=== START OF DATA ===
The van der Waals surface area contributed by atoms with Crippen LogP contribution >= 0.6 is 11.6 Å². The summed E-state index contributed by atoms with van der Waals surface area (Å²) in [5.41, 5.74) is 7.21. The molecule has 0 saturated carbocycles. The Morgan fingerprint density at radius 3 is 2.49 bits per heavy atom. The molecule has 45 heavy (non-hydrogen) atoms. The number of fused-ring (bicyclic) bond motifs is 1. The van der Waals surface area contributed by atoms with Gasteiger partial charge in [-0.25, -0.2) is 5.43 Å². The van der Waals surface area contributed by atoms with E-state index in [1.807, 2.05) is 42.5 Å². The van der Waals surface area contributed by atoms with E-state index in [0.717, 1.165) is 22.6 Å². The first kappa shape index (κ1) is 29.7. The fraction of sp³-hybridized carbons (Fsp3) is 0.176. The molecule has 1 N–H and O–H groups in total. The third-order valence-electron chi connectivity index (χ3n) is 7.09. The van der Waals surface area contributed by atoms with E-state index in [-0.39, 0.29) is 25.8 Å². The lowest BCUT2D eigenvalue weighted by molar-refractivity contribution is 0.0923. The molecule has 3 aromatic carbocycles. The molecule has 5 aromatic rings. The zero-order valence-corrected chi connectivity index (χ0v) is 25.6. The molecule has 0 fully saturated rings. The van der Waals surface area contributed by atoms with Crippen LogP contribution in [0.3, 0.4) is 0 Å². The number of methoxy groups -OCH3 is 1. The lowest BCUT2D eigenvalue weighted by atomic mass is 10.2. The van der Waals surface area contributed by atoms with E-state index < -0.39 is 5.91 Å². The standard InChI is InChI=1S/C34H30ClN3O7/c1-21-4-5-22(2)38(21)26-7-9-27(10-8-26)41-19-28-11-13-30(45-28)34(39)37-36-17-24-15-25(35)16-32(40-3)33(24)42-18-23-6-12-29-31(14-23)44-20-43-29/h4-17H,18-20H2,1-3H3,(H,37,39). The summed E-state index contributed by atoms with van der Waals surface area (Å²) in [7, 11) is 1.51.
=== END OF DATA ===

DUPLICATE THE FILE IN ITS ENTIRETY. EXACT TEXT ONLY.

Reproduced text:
The van der Waals surface area contributed by atoms with Crippen LogP contribution >= 0.6 is 11.6 Å². The summed E-state index contributed by atoms with van der Waals surface area (Å²) in [5.41, 5.74) is 7.21. The molecule has 0 saturated carbocycles. The Morgan fingerprint density at radius 3 is 2.49 bits per heavy atom. The molecule has 45 heavy (non-hydrogen) atoms. The number of fused-ring (bicyclic) bond motifs is 1. The van der Waals surface area contributed by atoms with Gasteiger partial charge in [-0.25, -0.2) is 5.43 Å². The van der Waals surface area contributed by atoms with E-state index in [1.807, 2.05) is 42.5 Å². The van der Waals surface area contributed by atoms with E-state index in [0.717, 1.165) is 22.6 Å². The first kappa shape index (κ1) is 29.7. The fraction of sp³-hybridized carbons (Fsp3) is 0.176. The molecule has 1 N–H and O–H groups in total. The third-order valence-electron chi connectivity index (χ3n) is 7.09. The van der Waals surface area contributed by atoms with E-state index in [-0.39, 0.29) is 25.8 Å². The lowest BCUT2D eigenvalue weighted by molar-refractivity contribution is 0.0923. The molecule has 3 aromatic carbocycles. The molecule has 5 aromatic rings. The zero-order valence-corrected chi connectivity index (χ0v) is 25.6. The molecule has 0 fully saturated rings. The van der Waals surface area contributed by atoms with Crippen LogP contribution in [0.3, 0.4) is 0 Å². The number of methoxy groups -OCH3 is 1. The lowest BCUT2D eigenvalue weighted by atomic mass is 10.2. The van der Waals surface area contributed by atoms with E-state index < -0.39 is 5.91 Å². The standard InChI is InChI=1S/C34H30ClN3O7/c1-21-4-5-22(2)38(21)26-7-9-27(10-8-26)41-19-28-11-13-30(45-28)34(39)37-36-17-24-15-25(35)16-32(40-3)33(24)42-18-23-6-12-29-31(14-23)44-20-43-29/h4-17H,18-20H2,1-3H3,(H,37,39). The summed E-state index contributed by atoms with van der Waals surface area (Å²) in [7, 11) is 1.51.